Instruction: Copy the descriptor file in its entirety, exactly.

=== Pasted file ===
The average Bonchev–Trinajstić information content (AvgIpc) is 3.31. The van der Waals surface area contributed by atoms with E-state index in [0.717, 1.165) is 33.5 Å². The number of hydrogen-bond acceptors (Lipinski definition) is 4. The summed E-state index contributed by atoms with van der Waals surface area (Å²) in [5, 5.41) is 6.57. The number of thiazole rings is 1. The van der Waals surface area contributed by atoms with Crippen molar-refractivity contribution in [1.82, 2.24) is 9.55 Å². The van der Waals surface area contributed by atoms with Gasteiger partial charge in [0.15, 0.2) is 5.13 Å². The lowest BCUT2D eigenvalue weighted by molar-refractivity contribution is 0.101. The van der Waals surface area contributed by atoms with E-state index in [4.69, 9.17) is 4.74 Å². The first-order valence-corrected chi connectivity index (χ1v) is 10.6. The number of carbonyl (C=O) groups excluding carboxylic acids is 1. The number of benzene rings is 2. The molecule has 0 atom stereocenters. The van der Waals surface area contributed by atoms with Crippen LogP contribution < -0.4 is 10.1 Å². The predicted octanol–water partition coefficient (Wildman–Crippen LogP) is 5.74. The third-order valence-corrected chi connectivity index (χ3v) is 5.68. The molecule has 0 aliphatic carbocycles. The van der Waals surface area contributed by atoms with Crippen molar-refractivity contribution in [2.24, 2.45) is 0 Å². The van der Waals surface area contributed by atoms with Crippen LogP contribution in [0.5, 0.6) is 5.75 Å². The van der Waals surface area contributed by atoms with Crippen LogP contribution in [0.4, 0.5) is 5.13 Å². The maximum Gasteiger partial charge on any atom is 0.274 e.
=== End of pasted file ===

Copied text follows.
The average Bonchev–Trinajstić information content (AvgIpc) is 3.31. The van der Waals surface area contributed by atoms with E-state index in [0.717, 1.165) is 33.5 Å². The number of hydrogen-bond acceptors (Lipinski definition) is 4. The summed E-state index contributed by atoms with van der Waals surface area (Å²) in [5, 5.41) is 6.57. The number of thiazole rings is 1. The van der Waals surface area contributed by atoms with Crippen molar-refractivity contribution in [1.82, 2.24) is 9.55 Å². The van der Waals surface area contributed by atoms with Gasteiger partial charge in [0.15, 0.2) is 5.13 Å². The lowest BCUT2D eigenvalue weighted by molar-refractivity contribution is 0.101. The van der Waals surface area contributed by atoms with E-state index in [4.69, 9.17) is 4.74 Å². The first-order valence-corrected chi connectivity index (χ1v) is 10.6. The number of carbonyl (C=O) groups excluding carboxylic acids is 1. The number of benzene rings is 2. The molecule has 0 atom stereocenters. The van der Waals surface area contributed by atoms with Crippen LogP contribution < -0.4 is 10.1 Å². The predicted octanol–water partition coefficient (Wildman–Crippen LogP) is 5.74. The third-order valence-corrected chi connectivity index (χ3v) is 5.68. The molecule has 0 aliphatic carbocycles. The van der Waals surface area contributed by atoms with Crippen molar-refractivity contribution in [2.24, 2.45) is 0 Å². The van der Waals surface area contributed by atoms with Crippen LogP contribution in [0.5, 0.6) is 5.75 Å². The van der Waals surface area contributed by atoms with Crippen LogP contribution in [0.4, 0.5) is 5.13 Å². The maximum Gasteiger partial charge on any atom is 0.274 e.